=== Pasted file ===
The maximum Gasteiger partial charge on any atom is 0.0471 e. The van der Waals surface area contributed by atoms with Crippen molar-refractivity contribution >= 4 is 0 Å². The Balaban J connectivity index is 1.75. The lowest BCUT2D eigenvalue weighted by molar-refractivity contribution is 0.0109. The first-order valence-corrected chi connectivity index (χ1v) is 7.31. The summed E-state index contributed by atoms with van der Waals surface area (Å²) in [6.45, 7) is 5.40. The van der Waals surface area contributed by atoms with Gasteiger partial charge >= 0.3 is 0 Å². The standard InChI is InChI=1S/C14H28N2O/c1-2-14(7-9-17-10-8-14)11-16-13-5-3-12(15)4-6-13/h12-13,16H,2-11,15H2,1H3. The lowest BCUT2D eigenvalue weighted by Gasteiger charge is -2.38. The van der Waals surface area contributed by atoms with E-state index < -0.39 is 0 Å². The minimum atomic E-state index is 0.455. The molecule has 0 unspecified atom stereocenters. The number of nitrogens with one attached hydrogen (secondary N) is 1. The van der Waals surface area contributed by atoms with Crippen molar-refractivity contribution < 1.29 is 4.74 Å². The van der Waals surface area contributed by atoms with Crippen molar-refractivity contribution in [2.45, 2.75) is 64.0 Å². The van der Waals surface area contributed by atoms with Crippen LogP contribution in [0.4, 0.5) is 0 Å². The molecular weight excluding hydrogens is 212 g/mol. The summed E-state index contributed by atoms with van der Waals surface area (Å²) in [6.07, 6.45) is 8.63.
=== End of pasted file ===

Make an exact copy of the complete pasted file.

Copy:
The maximum Gasteiger partial charge on any atom is 0.0471 e. The van der Waals surface area contributed by atoms with Crippen molar-refractivity contribution >= 4 is 0 Å². The Balaban J connectivity index is 1.75. The lowest BCUT2D eigenvalue weighted by molar-refractivity contribution is 0.0109. The first-order valence-corrected chi connectivity index (χ1v) is 7.31. The summed E-state index contributed by atoms with van der Waals surface area (Å²) in [6.45, 7) is 5.40. The van der Waals surface area contributed by atoms with Gasteiger partial charge >= 0.3 is 0 Å². The standard InChI is InChI=1S/C14H28N2O/c1-2-14(7-9-17-10-8-14)11-16-13-5-3-12(15)4-6-13/h12-13,16H,2-11,15H2,1H3. The lowest BCUT2D eigenvalue weighted by Gasteiger charge is -2.38. The van der Waals surface area contributed by atoms with E-state index < -0.39 is 0 Å². The minimum atomic E-state index is 0.455. The molecule has 0 unspecified atom stereocenters. The number of nitrogens with one attached hydrogen (secondary N) is 1. The van der Waals surface area contributed by atoms with Crippen molar-refractivity contribution < 1.29 is 4.74 Å². The van der Waals surface area contributed by atoms with Crippen molar-refractivity contribution in [2.45, 2.75) is 64.0 Å². The van der Waals surface area contributed by atoms with Crippen LogP contribution in [0.4, 0.5) is 0 Å². The molecular weight excluding hydrogens is 212 g/mol. The summed E-state index contributed by atoms with van der Waals surface area (Å²) in [6.07, 6.45) is 8.63.